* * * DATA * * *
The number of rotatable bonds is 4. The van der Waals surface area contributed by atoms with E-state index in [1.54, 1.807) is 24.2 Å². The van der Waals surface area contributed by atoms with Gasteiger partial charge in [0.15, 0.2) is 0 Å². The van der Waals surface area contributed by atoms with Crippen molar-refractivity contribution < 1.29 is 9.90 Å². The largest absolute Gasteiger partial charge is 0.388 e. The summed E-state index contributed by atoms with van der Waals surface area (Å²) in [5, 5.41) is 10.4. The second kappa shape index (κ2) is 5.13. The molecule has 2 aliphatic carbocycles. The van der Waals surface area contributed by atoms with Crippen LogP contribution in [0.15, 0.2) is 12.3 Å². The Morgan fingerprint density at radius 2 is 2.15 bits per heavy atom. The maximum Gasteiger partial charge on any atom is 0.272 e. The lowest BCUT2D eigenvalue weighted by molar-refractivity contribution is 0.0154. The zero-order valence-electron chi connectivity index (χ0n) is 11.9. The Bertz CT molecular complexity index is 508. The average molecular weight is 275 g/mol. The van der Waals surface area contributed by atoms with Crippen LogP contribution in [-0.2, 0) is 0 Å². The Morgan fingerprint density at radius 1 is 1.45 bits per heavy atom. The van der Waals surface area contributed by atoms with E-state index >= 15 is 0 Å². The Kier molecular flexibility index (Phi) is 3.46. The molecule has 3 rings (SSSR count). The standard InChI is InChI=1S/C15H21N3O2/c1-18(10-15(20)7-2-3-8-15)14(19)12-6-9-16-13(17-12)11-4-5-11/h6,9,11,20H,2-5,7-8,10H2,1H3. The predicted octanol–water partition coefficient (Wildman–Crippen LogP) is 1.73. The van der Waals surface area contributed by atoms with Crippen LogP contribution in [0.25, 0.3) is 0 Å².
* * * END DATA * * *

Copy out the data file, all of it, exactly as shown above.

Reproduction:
The number of rotatable bonds is 4. The van der Waals surface area contributed by atoms with E-state index in [1.54, 1.807) is 24.2 Å². The van der Waals surface area contributed by atoms with Gasteiger partial charge in [0.15, 0.2) is 0 Å². The van der Waals surface area contributed by atoms with Crippen molar-refractivity contribution < 1.29 is 9.90 Å². The largest absolute Gasteiger partial charge is 0.388 e. The summed E-state index contributed by atoms with van der Waals surface area (Å²) in [5, 5.41) is 10.4. The second kappa shape index (κ2) is 5.13. The molecule has 2 aliphatic carbocycles. The van der Waals surface area contributed by atoms with Crippen LogP contribution in [0.15, 0.2) is 12.3 Å². The Morgan fingerprint density at radius 2 is 2.15 bits per heavy atom. The maximum Gasteiger partial charge on any atom is 0.272 e. The lowest BCUT2D eigenvalue weighted by molar-refractivity contribution is 0.0154. The zero-order valence-electron chi connectivity index (χ0n) is 11.9. The Bertz CT molecular complexity index is 508. The average molecular weight is 275 g/mol. The van der Waals surface area contributed by atoms with Crippen LogP contribution in [-0.2, 0) is 0 Å². The Morgan fingerprint density at radius 1 is 1.45 bits per heavy atom. The van der Waals surface area contributed by atoms with E-state index >= 15 is 0 Å². The Kier molecular flexibility index (Phi) is 3.46. The molecule has 3 rings (SSSR count). The standard InChI is InChI=1S/C15H21N3O2/c1-18(10-15(20)7-2-3-8-15)14(19)12-6-9-16-13(17-12)11-4-5-11/h6,9,11,20H,2-5,7-8,10H2,1H3. The predicted octanol–water partition coefficient (Wildman–Crippen LogP) is 1.73. The van der Waals surface area contributed by atoms with Crippen LogP contribution in [0.25, 0.3) is 0 Å².